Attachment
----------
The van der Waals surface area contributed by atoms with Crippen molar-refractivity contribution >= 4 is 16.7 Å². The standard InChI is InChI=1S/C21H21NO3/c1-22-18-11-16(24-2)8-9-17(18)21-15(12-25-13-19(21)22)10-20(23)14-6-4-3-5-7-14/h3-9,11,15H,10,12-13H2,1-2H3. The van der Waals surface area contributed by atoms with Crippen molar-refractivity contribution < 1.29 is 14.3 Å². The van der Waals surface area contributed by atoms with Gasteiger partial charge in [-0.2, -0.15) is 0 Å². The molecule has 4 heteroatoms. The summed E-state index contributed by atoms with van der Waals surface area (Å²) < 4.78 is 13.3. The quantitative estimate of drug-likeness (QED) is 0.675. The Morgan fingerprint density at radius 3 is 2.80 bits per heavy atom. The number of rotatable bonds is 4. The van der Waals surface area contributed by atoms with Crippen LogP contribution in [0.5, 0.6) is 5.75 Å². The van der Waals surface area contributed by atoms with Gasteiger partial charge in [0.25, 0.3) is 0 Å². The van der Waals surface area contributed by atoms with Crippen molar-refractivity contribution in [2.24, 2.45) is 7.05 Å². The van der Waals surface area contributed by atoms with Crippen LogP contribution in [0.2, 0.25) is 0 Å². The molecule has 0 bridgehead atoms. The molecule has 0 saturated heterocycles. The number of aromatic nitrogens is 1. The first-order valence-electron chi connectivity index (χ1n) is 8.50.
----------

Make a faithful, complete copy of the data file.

The van der Waals surface area contributed by atoms with Crippen molar-refractivity contribution >= 4 is 16.7 Å². The standard InChI is InChI=1S/C21H21NO3/c1-22-18-11-16(24-2)8-9-17(18)21-15(12-25-13-19(21)22)10-20(23)14-6-4-3-5-7-14/h3-9,11,15H,10,12-13H2,1-2H3. The van der Waals surface area contributed by atoms with Crippen molar-refractivity contribution < 1.29 is 14.3 Å². The van der Waals surface area contributed by atoms with Gasteiger partial charge in [-0.2, -0.15) is 0 Å². The molecule has 4 heteroatoms. The summed E-state index contributed by atoms with van der Waals surface area (Å²) < 4.78 is 13.3. The quantitative estimate of drug-likeness (QED) is 0.675. The Morgan fingerprint density at radius 3 is 2.80 bits per heavy atom. The number of rotatable bonds is 4. The van der Waals surface area contributed by atoms with Crippen LogP contribution in [0.5, 0.6) is 5.75 Å². The van der Waals surface area contributed by atoms with Gasteiger partial charge in [0.25, 0.3) is 0 Å². The van der Waals surface area contributed by atoms with Crippen molar-refractivity contribution in [2.24, 2.45) is 7.05 Å². The van der Waals surface area contributed by atoms with Crippen LogP contribution in [0.2, 0.25) is 0 Å². The molecule has 0 bridgehead atoms. The molecule has 0 saturated heterocycles. The number of aromatic nitrogens is 1. The first-order valence-electron chi connectivity index (χ1n) is 8.50.